Crowding causes cells to produce an orderly matrix of molecules
24 May 2012
When researchers conduct experiments on the way cells grow and respond to outside cues, they tend to use solutions that are much more dilute than the crowded environments found inside living cells. Now, new research from MIT shows that this dilute environment may skew the results of such experiments.
Using a technique that more closely mimics the crowded environment in actual cells, researchers found that certain molecules ''organise more like we would expect they would in the body,'' says Krystyn Van Vliet, the Paul M Cook Career Development Associate Professor of Materials Science and Engineering at MIT. The research is described this week in the journal PLoS ONE, in a paper co-authored by Van Vliet.
''The cell in the body lives in a very crowded environment,'' Van Vliet says. Most researchers have done their work with dilute solutions, which are easier to control and analyse, but have not fully recognised how this may affect the outcomes. It turns out that producing a more crowded environment ''induces dramatic alignment of the protein networks outside the cell,'' which in turn causes the cell to align its internal structure, she says.
Research approximating ''what really happens in the crowded environments'' surrounding living cells is virtually ''untouched territory,'' says Adam Zeiger, an MIT graduate student in materials science and engineering and lead author of the new paper. The research was conducted under the Singapore-MIT Alliance in Research and Technology (SMART), and included SMART postdoc Felicia Loe and professor Michael Raghunath at the National University of Singapore, as well as biological engineering graduate student Ran Li at MIT.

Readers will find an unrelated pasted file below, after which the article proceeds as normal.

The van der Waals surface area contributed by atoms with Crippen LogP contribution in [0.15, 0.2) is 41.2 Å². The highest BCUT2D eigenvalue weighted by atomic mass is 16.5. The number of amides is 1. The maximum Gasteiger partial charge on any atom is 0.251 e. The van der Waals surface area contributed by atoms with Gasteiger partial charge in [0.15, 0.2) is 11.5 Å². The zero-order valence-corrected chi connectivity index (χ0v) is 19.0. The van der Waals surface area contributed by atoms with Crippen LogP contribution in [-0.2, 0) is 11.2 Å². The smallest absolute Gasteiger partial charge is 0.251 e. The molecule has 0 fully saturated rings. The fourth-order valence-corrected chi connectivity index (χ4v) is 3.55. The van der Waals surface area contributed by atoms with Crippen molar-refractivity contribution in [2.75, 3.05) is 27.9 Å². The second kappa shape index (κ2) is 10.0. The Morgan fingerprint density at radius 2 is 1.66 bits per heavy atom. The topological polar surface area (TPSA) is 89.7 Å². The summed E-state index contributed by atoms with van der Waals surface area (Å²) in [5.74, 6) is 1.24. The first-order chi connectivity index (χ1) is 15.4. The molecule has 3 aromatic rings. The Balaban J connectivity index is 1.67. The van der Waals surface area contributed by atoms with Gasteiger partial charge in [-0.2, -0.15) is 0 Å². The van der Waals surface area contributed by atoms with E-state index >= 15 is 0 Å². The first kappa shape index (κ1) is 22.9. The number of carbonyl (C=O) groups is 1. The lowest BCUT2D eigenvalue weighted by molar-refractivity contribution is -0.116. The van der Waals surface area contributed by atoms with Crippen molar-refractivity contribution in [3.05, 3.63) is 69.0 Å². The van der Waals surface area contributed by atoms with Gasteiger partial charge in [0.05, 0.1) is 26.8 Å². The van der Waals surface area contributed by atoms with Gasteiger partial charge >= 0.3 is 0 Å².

Cells manufacture a matrix that controls the structure of their internal environment, says Van Vliet, who also has an appointment in the Department of Biological Engineering at MIT. ''The matrix serves as a template,'' she says, sending signaling cues to the cells on how to behave and organise their internal structure. When the matrix-making molecules are studied in vitro in a laboratory environment, they produce disorganised networks, rather than the precisely organised matrices they create in living organisms.
But, now, by simply introducing tiny particles - which they call ''crowders'' - into a lab solution, ''we can create the same effect'' Zeiger says, causing matrix fibers to align themselves. Using crowders synthesised by Raghunath and Loe, the experiments were carried out on adult stem cells, and the protein that formed the matrix was made of collagen and fibronectin, structural materials that the body uses for connective tissue and skin.